Published February 11, 2020
An innovative collaborative effort among those affected by the opioid epidemic has drastically reduced the number of Erie County opioid deaths since a record high in 2016, Gale R. Burstein, Erie County health commissioner and clinical professor of pediatrics, told an interdisciplinary group assembled recently at the School of Nursing.
“We’re light years ahead,” Burstein replied when asked by nursing Dean Marsha Lewis how Erie County compared to other regions in the country fighting the opioid epidemic.
Burstein said a documentary production company hired by MSNBC has been reporting on what Erie County has done to combat what health officials have described as a nationwide epidemic of opioid overdoses. There will be four episodes from different parts of the country showing how each region dealt with the problem.
“They told us we’re going to be the last one as the place that figured it out,” Burstein said.
Opioid deaths in Erie County spiked at 301 in 2016. At that point, the county established what Burstein called a pivotal task force to address the problem, and in 2019 the number of deaths dropped to 120, down from 191 in 2018.
“That’s still a lot,” she said, “but it’s a lot less than where it was last year.
“It’s been the community coming together and embracing the problem and working together,” Burstein said in the talk on Feb. 7 in Wende Hall, South Campus, sponsored by UB’s Opioid Workforce Expansion Program. “Law enforcement, health officials, substance-use providers, family members, people involved in education, crime reduction units: It’s involved people of all disciplines to collaborate and develop strategies using their expertise.”
Her presentation detailed the local and national opioid epidemic and the coordinated approach Erie County has taken to significantly lower the number of opioid-related deaths.
In 2015, 92 million people in the U.S. used prescription opioids, according to Burstein. More than 11 million people misused these prescription drugs and 2 million reported opioid disorders.
From 1999 to 2017, 700,000 people died in the nation from drug overdoses, two-thirds of them from opioid overdoses, she said, noting that an average of 130 American still die each day. And in Erie County, the number of opioid deaths doubled from 127 in 2014 to 256 in 2015.
“We had a crisis,” Burstein said. “So I went to the county executive and said, ‘Houston, we have a problem.’ I can’t fix this by myself.”
Bringing together county and community leaders from different backgrounds to create the Erie County Opiate Epidemic Task Force became the turning point, she said.
“We put together this community task force, it’s a community problem” she said. “We had to embrace we had a problem, talk about it, and then we had to get everyone together to figure out how to solve it. It’s not something the health department can figure out, and it’s not something the mental health department can figure out. It really takes a village.”
After the number of overdose deaths in the county reached 301 in 2016, “we started bending the curve,” she said. “All our good programs started to become effective, and we’re continuing to bend the curve.” The most recent county 2019 data showed 120 overdose deaths, she said.
The task force responded to the heroin epidemic in three ways: preventing people from starting heroin, reducing heroin addiction and reversing heroin overdose by expanding the use of naloxone, which reverses the effects of an overdose if administered in time.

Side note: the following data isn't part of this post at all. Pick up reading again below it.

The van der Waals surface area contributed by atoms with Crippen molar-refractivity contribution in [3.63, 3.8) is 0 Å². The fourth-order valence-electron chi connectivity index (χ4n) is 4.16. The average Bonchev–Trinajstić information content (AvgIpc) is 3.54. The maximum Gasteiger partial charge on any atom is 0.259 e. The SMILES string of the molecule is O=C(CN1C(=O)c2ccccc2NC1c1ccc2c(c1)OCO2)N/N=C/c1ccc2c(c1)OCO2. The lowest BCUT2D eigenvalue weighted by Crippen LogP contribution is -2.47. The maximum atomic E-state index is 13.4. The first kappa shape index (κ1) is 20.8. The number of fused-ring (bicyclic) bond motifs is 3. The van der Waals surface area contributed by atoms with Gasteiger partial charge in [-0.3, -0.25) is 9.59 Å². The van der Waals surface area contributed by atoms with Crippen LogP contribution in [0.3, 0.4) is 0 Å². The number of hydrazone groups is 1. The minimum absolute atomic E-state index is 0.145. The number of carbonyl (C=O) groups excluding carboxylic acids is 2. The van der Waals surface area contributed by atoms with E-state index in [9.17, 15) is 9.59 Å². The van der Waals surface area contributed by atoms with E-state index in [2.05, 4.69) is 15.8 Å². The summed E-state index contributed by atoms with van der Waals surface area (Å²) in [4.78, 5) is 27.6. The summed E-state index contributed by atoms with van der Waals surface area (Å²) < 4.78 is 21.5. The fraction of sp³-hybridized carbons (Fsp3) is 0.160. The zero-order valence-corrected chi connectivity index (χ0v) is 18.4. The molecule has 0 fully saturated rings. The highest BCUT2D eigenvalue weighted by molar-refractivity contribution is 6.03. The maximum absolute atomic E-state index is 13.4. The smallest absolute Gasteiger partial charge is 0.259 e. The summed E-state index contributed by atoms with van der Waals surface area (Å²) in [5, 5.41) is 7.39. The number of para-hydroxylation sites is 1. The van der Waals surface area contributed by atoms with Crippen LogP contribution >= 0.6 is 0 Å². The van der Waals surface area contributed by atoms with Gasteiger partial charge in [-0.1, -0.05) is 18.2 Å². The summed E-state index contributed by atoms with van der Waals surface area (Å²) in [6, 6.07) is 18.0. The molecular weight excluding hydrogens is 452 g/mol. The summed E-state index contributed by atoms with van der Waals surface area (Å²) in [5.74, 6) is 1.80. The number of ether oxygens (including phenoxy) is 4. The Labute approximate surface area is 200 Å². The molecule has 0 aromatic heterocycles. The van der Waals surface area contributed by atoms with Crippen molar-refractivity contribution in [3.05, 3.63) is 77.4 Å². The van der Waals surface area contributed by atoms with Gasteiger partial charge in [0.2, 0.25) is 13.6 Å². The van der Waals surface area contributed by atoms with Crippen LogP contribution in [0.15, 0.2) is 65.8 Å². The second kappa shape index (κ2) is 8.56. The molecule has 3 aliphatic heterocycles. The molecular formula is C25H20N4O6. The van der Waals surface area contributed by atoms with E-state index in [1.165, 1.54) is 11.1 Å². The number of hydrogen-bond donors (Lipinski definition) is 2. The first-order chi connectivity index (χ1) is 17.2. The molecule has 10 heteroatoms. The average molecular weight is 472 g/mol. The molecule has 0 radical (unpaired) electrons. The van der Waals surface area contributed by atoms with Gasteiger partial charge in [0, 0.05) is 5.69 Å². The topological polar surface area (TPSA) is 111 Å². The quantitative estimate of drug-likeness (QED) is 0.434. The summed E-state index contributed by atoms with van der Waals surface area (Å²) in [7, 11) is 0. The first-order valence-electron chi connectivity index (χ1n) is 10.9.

Burstein said the task force is comprised of seven different working groups, each with its own expertise to develop programs.
Among the seven groups are law enforcement, families who have lost loved ones through overdoses, community education groups that design anti-stigma education, health care providers who have changed prescription practices to provide alternatives to opioids, and first responders who are trained to recognize overdoses, providing them with NARCAN to resuscitate overdose victims until EMTs arrive on the scene.
Burstein was especially proud of the county’s media campaign, which includes billboards that feature people in the community who are struggling with opioid disorders.
“Their cases are on the billboard to show, ‘Hey, I look like you. We’re here in the community,’” she said. “ ‘Drop the stigma.’
“We just want people to come out and seek care and not end up in our medical examiner’s office,” she said. UB’s interdisciplinary Opioid Workforce Expansion Program, which sponsored Burstein’s presentation, aims to train students to treat opioid and substance abuse disorders, and to increase this particular workforce in Western New York. It is supported by a grant from the Health Resources and Services Administration of the U.S. Department of Health and Human Services.
“At UB School of Nursing, we really strive to improve the health and wellness of the Western New York community and beyond,” said Yu-Ping Chang, associate dean for research and scholarship and primary investigator on the HRSA-funded opioid workforce grant.
“Inviting speakers like Dr. Burstein and engaging in an honest dialogue about the very serious opioid and other substance use issues affecting our community is an important step in the process,” Chang said. “The more we know and are engaged in the problem, the more we can affect positive change as educators, researchers and community members.”
The program included NARCAN training after Burstein’s presentation to demonstrate the nasal spray that is used to reverse an opioid overdose.
Burstein's presentation was supported by HRSA as part of an award totaling $1,350,000 with 0% financed with nongovernmental sources. The contents were those of the author and did not necessarily represent the official views of, nor an endorsement, by HRSA, HHS or the U.S. government.